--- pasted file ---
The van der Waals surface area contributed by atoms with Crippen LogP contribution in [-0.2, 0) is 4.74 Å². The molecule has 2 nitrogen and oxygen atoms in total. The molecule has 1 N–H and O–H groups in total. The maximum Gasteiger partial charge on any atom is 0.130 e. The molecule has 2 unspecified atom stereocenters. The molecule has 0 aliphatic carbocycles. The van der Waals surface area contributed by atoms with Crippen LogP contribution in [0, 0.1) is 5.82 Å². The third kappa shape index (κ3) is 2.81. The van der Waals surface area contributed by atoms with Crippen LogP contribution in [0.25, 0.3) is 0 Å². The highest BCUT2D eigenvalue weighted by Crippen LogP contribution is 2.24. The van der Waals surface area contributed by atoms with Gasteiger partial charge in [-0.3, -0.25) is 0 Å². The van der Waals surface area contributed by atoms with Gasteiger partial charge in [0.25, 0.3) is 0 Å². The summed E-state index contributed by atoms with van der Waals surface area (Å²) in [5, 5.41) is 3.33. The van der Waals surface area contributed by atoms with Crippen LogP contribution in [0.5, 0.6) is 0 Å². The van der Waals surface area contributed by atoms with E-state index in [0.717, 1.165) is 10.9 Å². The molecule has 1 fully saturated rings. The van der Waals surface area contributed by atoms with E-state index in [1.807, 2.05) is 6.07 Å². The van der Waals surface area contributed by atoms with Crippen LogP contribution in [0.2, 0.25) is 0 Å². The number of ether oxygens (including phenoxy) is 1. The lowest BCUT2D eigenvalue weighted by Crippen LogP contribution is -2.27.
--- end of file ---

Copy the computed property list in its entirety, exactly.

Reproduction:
The van der Waals surface area contributed by atoms with Crippen LogP contribution in [-0.2, 0) is 4.74 Å². The molecule has 2 nitrogen and oxygen atoms in total. The molecule has 1 N–H and O–H groups in total. The maximum Gasteiger partial charge on any atom is 0.130 e. The molecule has 2 unspecified atom stereocenters. The molecule has 0 aliphatic carbocycles. The van der Waals surface area contributed by atoms with Crippen LogP contribution in [0, 0.1) is 5.82 Å². The third kappa shape index (κ3) is 2.81. The van der Waals surface area contributed by atoms with Crippen LogP contribution in [0.25, 0.3) is 0 Å². The highest BCUT2D eigenvalue weighted by Crippen LogP contribution is 2.24. The van der Waals surface area contributed by atoms with Gasteiger partial charge in [-0.3, -0.25) is 0 Å². The van der Waals surface area contributed by atoms with Gasteiger partial charge in [0.25, 0.3) is 0 Å². The summed E-state index contributed by atoms with van der Waals surface area (Å²) in [5, 5.41) is 3.33. The van der Waals surface area contributed by atoms with Crippen LogP contribution in [0.5, 0.6) is 0 Å². The van der Waals surface area contributed by atoms with E-state index in [0.717, 1.165) is 10.9 Å². The molecule has 1 fully saturated rings. The van der Waals surface area contributed by atoms with E-state index in [1.807, 2.05) is 6.07 Å². The van der Waals surface area contributed by atoms with Crippen LogP contribution in [0.2, 0.25) is 0 Å². The number of ether oxygens (including phenoxy) is 1. The lowest BCUT2D eigenvalue weighted by Crippen LogP contribution is -2.27.